That secret portion of Masonry which is known only to the initiates as distinguished from exoteric Masonry, or monitorial, which is accessible to all who choose to read the manuals and published works of the Order. The words are from the Greek, εσωτερικός, internal, and εξωτερική, external, and were first used by Pythagoras, whose philosophy was divided into the exoteric, or that taught to all, and the esoteric, or that taught to a select few; and thus his disciples were divided into two classes, according to the degree of initiation to which the had attained, as being either fully admitted into the society, and invested with all the knowledge that the Master could communicate or as merely postulants, enjoying only the public instructions of the school, and awaiting the gradual reception of further knowledge. This double mode of instruction was borrowed by Pythagoras from the Egyptian priests, whose theology was of two kinds-the one exoteric, and addressed to the people in general; the other esoteric, and confined to a select number of the priests and to those who possessed, or were to possess, the regal power. And the mystical nature of this concealed doctrine was expressed in their symbolic language by the images of sphinxes placed at the entrance of their temples. Two centuries later, Aristotle adopted the system of Pythagoras, and, in the Lyceum at Athens, delivered in the morning to his select disciples his subtle and concealed doctrines concerning God Nature, and Life, and in the evening lectured on more elementary subjects to a promiscuous audience. These different lectures he called his Morning and his Evening Walk.
One of the greatest enigmas of contemporary Freemasonry, the Chamber of Reflection is a little-used aspect in the rituals of a newly made Mason. Yet, the symbolism of the Chamber has roots in Hermeticism, Rosicrucianism and other occult traditions.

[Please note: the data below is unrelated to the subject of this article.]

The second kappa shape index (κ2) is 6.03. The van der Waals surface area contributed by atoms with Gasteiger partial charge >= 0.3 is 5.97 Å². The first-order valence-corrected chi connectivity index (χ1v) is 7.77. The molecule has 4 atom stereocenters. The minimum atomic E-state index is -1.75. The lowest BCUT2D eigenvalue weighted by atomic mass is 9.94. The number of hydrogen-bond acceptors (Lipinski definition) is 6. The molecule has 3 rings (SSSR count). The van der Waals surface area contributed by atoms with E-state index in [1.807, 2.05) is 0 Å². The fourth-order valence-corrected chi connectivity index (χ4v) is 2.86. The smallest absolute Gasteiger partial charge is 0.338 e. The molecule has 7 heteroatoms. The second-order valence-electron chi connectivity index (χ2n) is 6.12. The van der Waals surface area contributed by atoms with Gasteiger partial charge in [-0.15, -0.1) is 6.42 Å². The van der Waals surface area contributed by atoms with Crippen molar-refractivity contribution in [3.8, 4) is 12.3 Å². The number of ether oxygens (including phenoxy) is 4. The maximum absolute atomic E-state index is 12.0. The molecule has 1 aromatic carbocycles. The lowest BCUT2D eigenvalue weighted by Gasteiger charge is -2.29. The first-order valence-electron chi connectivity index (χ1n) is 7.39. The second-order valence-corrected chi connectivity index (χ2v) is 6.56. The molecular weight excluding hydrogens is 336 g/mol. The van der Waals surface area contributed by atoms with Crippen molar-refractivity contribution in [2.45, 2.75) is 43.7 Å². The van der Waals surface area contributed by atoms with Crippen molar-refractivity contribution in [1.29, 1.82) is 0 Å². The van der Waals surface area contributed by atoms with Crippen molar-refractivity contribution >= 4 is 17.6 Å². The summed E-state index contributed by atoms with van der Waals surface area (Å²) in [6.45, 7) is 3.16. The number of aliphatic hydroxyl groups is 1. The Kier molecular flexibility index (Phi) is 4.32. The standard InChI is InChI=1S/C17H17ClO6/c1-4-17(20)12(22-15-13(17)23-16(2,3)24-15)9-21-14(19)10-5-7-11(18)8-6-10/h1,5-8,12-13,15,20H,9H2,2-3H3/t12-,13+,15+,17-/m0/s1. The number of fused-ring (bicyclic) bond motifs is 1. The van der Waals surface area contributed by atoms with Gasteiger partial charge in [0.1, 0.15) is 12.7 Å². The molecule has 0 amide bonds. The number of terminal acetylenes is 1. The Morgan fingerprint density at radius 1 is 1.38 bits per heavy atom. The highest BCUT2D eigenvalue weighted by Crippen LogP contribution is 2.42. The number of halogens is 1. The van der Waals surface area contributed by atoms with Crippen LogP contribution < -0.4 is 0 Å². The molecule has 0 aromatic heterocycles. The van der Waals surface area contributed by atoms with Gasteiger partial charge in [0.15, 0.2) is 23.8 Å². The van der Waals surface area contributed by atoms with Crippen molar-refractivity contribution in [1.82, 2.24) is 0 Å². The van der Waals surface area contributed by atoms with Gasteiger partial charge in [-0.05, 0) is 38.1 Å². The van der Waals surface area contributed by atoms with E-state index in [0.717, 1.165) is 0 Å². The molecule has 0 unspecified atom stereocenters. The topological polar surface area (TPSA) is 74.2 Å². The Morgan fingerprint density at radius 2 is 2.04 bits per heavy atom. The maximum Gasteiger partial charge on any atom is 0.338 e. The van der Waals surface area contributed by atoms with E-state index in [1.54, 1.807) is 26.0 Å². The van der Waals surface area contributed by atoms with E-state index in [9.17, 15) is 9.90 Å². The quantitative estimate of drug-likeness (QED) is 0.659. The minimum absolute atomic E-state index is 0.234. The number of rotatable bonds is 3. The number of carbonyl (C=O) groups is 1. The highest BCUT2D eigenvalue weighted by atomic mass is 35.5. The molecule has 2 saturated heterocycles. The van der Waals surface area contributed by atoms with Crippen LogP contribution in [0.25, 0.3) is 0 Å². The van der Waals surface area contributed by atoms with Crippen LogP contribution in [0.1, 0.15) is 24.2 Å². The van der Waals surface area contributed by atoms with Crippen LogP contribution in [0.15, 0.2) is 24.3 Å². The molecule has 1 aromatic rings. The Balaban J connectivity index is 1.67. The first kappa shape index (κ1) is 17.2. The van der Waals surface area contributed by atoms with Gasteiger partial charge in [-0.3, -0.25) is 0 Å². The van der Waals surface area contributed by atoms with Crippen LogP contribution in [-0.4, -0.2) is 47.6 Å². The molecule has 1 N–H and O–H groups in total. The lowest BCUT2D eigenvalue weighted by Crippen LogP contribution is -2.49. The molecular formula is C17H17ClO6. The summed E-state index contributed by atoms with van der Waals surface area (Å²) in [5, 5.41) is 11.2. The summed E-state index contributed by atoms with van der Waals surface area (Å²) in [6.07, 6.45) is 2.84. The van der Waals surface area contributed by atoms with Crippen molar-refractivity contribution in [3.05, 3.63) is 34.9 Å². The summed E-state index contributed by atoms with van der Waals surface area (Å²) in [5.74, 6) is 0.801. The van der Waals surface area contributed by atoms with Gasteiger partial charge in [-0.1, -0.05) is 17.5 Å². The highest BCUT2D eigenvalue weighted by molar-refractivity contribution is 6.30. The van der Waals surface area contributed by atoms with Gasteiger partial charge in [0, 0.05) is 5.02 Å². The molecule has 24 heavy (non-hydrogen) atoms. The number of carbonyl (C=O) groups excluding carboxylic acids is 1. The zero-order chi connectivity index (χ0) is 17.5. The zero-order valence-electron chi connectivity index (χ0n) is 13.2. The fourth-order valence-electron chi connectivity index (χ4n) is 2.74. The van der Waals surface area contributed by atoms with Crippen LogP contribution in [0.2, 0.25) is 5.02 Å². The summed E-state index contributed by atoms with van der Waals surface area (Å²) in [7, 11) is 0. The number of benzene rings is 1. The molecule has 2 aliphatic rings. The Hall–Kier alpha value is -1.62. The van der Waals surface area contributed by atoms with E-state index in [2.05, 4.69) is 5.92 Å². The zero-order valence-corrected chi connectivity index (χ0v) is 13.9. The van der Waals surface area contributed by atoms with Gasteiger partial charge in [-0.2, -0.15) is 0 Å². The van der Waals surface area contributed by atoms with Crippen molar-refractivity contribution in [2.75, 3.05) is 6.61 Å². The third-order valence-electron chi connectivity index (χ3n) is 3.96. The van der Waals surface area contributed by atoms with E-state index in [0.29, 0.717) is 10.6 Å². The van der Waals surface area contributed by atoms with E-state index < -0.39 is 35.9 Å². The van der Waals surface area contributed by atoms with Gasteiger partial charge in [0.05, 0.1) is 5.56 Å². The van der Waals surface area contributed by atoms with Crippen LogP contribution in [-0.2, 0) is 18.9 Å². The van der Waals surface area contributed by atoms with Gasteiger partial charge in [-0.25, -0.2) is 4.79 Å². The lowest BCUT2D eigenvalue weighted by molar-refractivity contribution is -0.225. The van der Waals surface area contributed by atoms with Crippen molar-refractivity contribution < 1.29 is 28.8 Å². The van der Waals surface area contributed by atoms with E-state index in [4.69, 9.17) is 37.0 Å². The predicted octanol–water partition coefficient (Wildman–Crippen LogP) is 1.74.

In the French and Scottish Rites, a small room adjoining the Lodge, in which, preparatory to initiation, the candidate is enclosed for the purpose of indulging in those serious meditations which its somber appearance and the gloomy emblems with which it is furnished are calculated to produce. It is also used in some of the advanced degrees for a similar purpose. Its employment is very appropriate, for, as Gädicke well observes,
It is only in solitude that we can deeply reflect upon our present or future undertakings, and blackness, darkness, or solitariness, is ever a symbol of death. A man who has undertaken a thing after mature reflection seldom turns back.
Manly P Hall, in his Secret Teachings of All Ages, writes of the use of V.I.T.R.I.O.L. – beginning with the word VISITA and reading clockwise, the seven initial letters of the seven words inscribed in the outer circle read: VITRIOL. This is a very simple alchemical enigma but is a reminder that those studying works on Hermeticism, Rosicrucianism, alchemy, and Freemasonry should always be on the lookout for concealed meanings hidden either in Parables and allegories or in cryptic arrangements of numbers, letters, and words.
The Illuminati is one of those well-known shadowy organization shrouded in myth and legend. They are credited with behind the scenes manipulations of world events and seen as the secret power that controls everything. The Illuminati has become the modern day catch all poster child of the political evils in the world. All of which is highly ironic, as the group historically was founded on May 1, 1776, with the goals of opposing superstitions, religious influence over public life, and the abuse of power by the state.
The Illuminati, along with other secret societies like the Freemasons, were seen as subversive in the late eighteenth century, due in large part to the influence of the Roman Catholic Church. Since then, the idea of the Illuminati has come to be associated with any secret organization that proclaims to have links with the original society, though in many cases these links are unsubstantiated.
Organized in a way very similar to that of Freemasonry, the Illuminati very likely used the Masons as a pattern for which to their model their own society. Indeed, some present day Illuminati groups claim to have origins far older than the historical 1776 account, using their connection to Freemasonry in their principal argument. Some groups even lay claim to connections that trace back to ancient Egypt and the Ra and Isis cults that thrived in antiquity.
It is difficult to trace the history of the Illuminati much of what it did was in secret. After the original society was outlawed, what was left, allegedly, went underground to continue its work in secret. These claims include involvement in the Napoleonic Wars and were considered, by some, as responsible for the French Revolution in 1789.